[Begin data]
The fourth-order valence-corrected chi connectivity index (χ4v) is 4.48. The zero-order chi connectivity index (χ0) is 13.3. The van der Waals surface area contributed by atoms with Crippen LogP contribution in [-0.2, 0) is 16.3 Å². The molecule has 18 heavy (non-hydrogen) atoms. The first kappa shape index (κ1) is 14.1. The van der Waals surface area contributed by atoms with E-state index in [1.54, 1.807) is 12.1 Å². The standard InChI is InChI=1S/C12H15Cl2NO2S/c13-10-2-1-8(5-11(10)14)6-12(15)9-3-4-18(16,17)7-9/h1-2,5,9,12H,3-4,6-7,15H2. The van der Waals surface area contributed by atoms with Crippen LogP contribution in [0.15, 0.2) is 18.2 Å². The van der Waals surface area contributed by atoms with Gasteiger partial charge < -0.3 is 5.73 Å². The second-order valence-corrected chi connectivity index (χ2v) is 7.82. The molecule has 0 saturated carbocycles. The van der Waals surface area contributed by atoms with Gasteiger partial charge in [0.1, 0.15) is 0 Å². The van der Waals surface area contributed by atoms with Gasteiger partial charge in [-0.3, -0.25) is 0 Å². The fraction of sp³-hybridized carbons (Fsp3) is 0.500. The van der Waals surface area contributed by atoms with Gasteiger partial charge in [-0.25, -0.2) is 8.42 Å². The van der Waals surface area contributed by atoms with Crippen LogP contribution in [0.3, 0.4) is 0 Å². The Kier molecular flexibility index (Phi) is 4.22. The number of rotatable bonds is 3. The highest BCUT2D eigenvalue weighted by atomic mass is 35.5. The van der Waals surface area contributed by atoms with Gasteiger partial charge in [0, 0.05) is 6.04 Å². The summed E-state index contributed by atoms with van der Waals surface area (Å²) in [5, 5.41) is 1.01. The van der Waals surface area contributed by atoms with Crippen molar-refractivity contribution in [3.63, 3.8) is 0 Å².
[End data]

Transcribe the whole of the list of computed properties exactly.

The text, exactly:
The fourth-order valence-corrected chi connectivity index (χ4v) is 4.48. The zero-order chi connectivity index (χ0) is 13.3. The van der Waals surface area contributed by atoms with Crippen LogP contribution in [-0.2, 0) is 16.3 Å². The molecule has 18 heavy (non-hydrogen) atoms. The first kappa shape index (κ1) is 14.1. The van der Waals surface area contributed by atoms with E-state index in [1.54, 1.807) is 12.1 Å². The standard InChI is InChI=1S/C12H15Cl2NO2S/c13-10-2-1-8(5-11(10)14)6-12(15)9-3-4-18(16,17)7-9/h1-2,5,9,12H,3-4,6-7,15H2. The van der Waals surface area contributed by atoms with Crippen LogP contribution in [0.15, 0.2) is 18.2 Å². The van der Waals surface area contributed by atoms with Gasteiger partial charge < -0.3 is 5.73 Å². The second-order valence-corrected chi connectivity index (χ2v) is 7.82. The molecule has 0 saturated carbocycles. The van der Waals surface area contributed by atoms with Gasteiger partial charge in [0.1, 0.15) is 0 Å². The van der Waals surface area contributed by atoms with Gasteiger partial charge in [-0.3, -0.25) is 0 Å². The fraction of sp³-hybridized carbons (Fsp3) is 0.500. The van der Waals surface area contributed by atoms with Gasteiger partial charge in [-0.25, -0.2) is 8.42 Å². The van der Waals surface area contributed by atoms with Crippen LogP contribution in [0.3, 0.4) is 0 Å². The Kier molecular flexibility index (Phi) is 4.22. The number of rotatable bonds is 3. The highest BCUT2D eigenvalue weighted by atomic mass is 35.5. The van der Waals surface area contributed by atoms with Gasteiger partial charge in [0, 0.05) is 6.04 Å². The summed E-state index contributed by atoms with van der Waals surface area (Å²) in [5, 5.41) is 1.01. The van der Waals surface area contributed by atoms with Crippen molar-refractivity contribution in [3.63, 3.8) is 0 Å².